World AIDS Day: Living with HIV in Luxembourg
(MSS) Martin knew he was going to die when he was diagnosed with HIV in the late '80s aged 27.
Many of his friends from the gay community in Paris had also been diagnosed with what was ignorantly being referred to as “the gay plague”, and those diagnosed positive with this new disease often passed away within two to three years.
“It was an undeniable truth in the '80s that HIV equalled death. Doctors didn't even give you any hope,” Martin said. He was a studying in the French capital when AIDS hit the world, and tested positive in Luxembourg in 1989.
“I honestly can't remember how I felt when the doctor told me I had HIV, but I think I was lucky to be diagnosed at a time where I was full of life and enjoying it, because I didn't see it as an end to everything. I was determined not to let it interfere with my life,” Martin, now 50, recalled.
Suffering from the disease was irrelevant to his personality, Martin felt, and he went on living his life as if nothing had happened. As a raver in the '90s he went out a lot, danced away on ecstasy and didn't follow any health guidelines.
He chose not to tell his family, not because he was ashamed of having HIV, but because he didn't want pity.
“I also didn't tell my friends, but I think they understood because of my commitment to fighting AIDS,” Martin said.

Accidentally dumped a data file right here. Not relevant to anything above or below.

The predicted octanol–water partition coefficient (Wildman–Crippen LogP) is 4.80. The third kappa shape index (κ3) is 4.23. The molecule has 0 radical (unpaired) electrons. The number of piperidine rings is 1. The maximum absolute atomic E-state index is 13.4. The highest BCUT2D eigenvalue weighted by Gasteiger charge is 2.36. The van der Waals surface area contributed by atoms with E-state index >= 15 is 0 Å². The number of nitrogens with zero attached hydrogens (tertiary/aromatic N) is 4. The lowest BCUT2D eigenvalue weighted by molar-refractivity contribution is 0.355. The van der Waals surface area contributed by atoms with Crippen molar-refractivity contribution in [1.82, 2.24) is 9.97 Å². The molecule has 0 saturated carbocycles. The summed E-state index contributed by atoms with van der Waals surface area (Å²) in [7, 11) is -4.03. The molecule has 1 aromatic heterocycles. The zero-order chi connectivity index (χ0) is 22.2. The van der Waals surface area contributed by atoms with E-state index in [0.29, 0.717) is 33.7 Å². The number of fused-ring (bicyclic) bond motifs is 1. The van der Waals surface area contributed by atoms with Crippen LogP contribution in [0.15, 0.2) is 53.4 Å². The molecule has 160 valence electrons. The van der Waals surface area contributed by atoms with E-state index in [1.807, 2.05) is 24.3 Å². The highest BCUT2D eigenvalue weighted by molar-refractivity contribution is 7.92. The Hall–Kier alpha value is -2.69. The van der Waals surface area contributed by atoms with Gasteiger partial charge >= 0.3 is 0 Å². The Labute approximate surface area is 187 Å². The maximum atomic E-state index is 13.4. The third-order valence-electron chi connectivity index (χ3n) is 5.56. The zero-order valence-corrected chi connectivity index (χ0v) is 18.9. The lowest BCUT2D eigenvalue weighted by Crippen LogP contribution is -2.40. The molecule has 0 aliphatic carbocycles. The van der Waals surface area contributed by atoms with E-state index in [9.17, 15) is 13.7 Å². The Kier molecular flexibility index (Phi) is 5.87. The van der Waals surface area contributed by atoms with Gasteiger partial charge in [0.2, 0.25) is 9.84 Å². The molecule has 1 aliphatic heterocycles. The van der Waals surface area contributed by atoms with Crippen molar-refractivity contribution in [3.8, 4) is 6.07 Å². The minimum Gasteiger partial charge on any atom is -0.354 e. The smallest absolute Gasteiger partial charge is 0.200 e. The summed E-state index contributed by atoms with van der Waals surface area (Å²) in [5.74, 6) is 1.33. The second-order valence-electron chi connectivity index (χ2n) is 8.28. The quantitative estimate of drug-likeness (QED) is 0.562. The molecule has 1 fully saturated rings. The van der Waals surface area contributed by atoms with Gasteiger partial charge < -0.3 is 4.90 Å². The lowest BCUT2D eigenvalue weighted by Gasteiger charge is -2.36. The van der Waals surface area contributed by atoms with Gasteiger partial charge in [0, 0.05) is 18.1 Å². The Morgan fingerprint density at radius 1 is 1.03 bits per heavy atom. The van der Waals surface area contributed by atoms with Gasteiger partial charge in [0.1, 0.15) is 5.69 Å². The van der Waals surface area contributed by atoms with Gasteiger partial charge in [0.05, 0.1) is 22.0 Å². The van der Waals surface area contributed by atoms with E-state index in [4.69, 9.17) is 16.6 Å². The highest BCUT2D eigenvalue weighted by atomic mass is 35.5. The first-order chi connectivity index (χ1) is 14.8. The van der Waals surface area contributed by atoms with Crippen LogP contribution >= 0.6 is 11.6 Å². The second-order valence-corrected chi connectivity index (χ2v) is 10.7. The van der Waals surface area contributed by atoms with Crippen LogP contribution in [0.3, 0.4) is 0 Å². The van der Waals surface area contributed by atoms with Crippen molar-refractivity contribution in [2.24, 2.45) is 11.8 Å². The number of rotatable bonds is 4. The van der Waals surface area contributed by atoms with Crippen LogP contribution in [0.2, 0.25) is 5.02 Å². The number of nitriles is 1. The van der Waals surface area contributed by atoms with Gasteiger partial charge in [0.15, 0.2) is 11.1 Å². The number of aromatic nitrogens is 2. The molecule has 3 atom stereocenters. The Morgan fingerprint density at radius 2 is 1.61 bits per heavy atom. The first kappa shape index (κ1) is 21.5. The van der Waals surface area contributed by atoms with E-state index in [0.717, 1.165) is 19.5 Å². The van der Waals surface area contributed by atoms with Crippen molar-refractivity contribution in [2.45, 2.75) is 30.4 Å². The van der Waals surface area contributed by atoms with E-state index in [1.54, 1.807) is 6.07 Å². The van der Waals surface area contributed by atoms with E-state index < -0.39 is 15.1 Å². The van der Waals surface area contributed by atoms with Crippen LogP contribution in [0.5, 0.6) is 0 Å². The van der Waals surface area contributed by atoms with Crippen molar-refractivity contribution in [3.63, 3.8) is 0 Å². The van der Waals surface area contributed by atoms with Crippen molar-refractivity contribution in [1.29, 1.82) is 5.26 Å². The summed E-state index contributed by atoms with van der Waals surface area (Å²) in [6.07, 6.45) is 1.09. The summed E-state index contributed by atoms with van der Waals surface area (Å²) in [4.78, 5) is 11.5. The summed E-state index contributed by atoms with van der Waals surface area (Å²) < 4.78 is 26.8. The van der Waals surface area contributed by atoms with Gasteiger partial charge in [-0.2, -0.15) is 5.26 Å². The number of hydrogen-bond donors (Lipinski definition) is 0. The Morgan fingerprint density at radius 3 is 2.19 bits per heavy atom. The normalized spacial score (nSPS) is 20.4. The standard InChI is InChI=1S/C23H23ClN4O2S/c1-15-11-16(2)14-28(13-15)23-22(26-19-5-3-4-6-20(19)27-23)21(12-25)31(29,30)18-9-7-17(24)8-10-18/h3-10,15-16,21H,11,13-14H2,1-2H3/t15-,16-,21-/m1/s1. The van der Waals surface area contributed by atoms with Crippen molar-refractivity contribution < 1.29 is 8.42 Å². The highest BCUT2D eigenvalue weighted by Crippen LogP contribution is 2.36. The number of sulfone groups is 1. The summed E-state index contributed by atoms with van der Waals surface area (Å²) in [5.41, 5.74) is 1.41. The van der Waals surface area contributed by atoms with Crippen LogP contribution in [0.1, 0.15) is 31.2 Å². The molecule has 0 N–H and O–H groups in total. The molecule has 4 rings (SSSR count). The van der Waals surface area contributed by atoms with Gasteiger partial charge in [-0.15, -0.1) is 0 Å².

“You just had to be happy you were alive”
Despite Martin's strength the disease did however weaken him. Doctors were experimenting with medication, but HIV was still considered a fatal disease, and survival came at a price.
Some years Martin came down with three or four pneumonias, a hepatitis infection was causing problems and he constantly had to deal with the strong side effects of the new medication that was just “thrown onto the market.”
“You just had to be happy you were alive, that was always the argument,” Martin said.
He recalled how the doctors almost seemed happier that he was alive than he was himself, as they had been by standers for years, watching people die without being able to do anything but ease their pain and despair.
Medication was slowly changing everything and although scientists have yet to find a cure, HIV is now a disease doctors know how to control to an extent where transmission is avoidable.
“It's not nice to live with HIV”
Today however, statistics show the highest infection rate since the outbreak of AIDS some three decades ago.
Martin points to a younger unconcerned HIV positive generation, who seem less distressed about the disease because we can control it, as an explanation to the upsurge in infections.
“Some people think it's because the screening campaigns are working, but I don't think that's the case,” he said.
“We're dealing with a new generation, who doesn't take any precaution. For the first time, there's real hope of eradicating this disease because medication means you don't transmit it. But thinking it's unnecessary to use protection because we can control the disease is totally counter-productive,” Martin said.
“My body is completely weakened and feels ten years older,” he said and pointed to his thin wrists and legs.
“We have a lightened view on the disease, but you should avoid getting it no matter what,” he continued.
“It is not nice to live with HIV.”
Martin W. is an assumed name, but the source's real identity is known by wort.lu/en.